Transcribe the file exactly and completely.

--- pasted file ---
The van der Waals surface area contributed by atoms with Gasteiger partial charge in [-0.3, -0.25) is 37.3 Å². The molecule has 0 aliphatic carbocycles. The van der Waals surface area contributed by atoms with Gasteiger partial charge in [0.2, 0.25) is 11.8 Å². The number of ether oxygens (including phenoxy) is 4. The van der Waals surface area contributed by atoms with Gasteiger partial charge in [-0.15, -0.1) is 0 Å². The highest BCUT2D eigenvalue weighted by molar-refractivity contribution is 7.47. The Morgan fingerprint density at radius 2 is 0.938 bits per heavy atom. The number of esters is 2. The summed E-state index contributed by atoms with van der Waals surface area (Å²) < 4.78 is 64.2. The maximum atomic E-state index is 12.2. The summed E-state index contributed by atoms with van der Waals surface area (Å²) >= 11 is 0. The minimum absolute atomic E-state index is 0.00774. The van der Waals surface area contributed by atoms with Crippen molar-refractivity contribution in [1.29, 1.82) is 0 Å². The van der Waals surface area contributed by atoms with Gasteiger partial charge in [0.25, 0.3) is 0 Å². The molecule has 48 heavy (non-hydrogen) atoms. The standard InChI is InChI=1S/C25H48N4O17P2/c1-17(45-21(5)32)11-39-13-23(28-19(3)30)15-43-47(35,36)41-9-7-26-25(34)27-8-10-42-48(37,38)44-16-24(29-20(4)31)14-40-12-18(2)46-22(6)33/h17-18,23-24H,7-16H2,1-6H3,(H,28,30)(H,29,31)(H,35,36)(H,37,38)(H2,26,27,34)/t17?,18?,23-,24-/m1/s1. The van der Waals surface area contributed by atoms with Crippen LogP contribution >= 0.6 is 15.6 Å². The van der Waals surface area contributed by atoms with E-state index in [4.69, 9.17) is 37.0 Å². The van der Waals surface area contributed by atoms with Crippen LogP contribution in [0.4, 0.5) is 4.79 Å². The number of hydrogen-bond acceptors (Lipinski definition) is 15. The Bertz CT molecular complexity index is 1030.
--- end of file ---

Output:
The van der Waals surface area contributed by atoms with Gasteiger partial charge in [-0.3, -0.25) is 37.3 Å². The molecule has 0 aliphatic carbocycles. The van der Waals surface area contributed by atoms with Gasteiger partial charge in [0.2, 0.25) is 11.8 Å². The number of ether oxygens (including phenoxy) is 4. The van der Waals surface area contributed by atoms with Gasteiger partial charge in [-0.15, -0.1) is 0 Å². The highest BCUT2D eigenvalue weighted by molar-refractivity contribution is 7.47. The Morgan fingerprint density at radius 2 is 0.938 bits per heavy atom. The number of esters is 2. The summed E-state index contributed by atoms with van der Waals surface area (Å²) < 4.78 is 64.2. The maximum atomic E-state index is 12.2. The summed E-state index contributed by atoms with van der Waals surface area (Å²) >= 11 is 0. The minimum absolute atomic E-state index is 0.00774. The van der Waals surface area contributed by atoms with Crippen molar-refractivity contribution in [1.29, 1.82) is 0 Å². The van der Waals surface area contributed by atoms with Gasteiger partial charge in [0.25, 0.3) is 0 Å². The molecule has 48 heavy (non-hydrogen) atoms. The standard InChI is InChI=1S/C25H48N4O17P2/c1-17(45-21(5)32)11-39-13-23(28-19(3)30)15-43-47(35,36)41-9-7-26-25(34)27-8-10-42-48(37,38)44-16-24(29-20(4)31)14-40-12-18(2)46-22(6)33/h17-18,23-24H,7-16H2,1-6H3,(H,28,30)(H,29,31)(H,35,36)(H,37,38)(H2,26,27,34)/t17?,18?,23-,24-/m1/s1. The van der Waals surface area contributed by atoms with Crippen LogP contribution >= 0.6 is 15.6 Å². The van der Waals surface area contributed by atoms with E-state index in [4.69, 9.17) is 37.0 Å². The van der Waals surface area contributed by atoms with Crippen LogP contribution in [0.4, 0.5) is 4.79 Å². The number of hydrogen-bond acceptors (Lipinski definition) is 15. The Bertz CT molecular complexity index is 1030.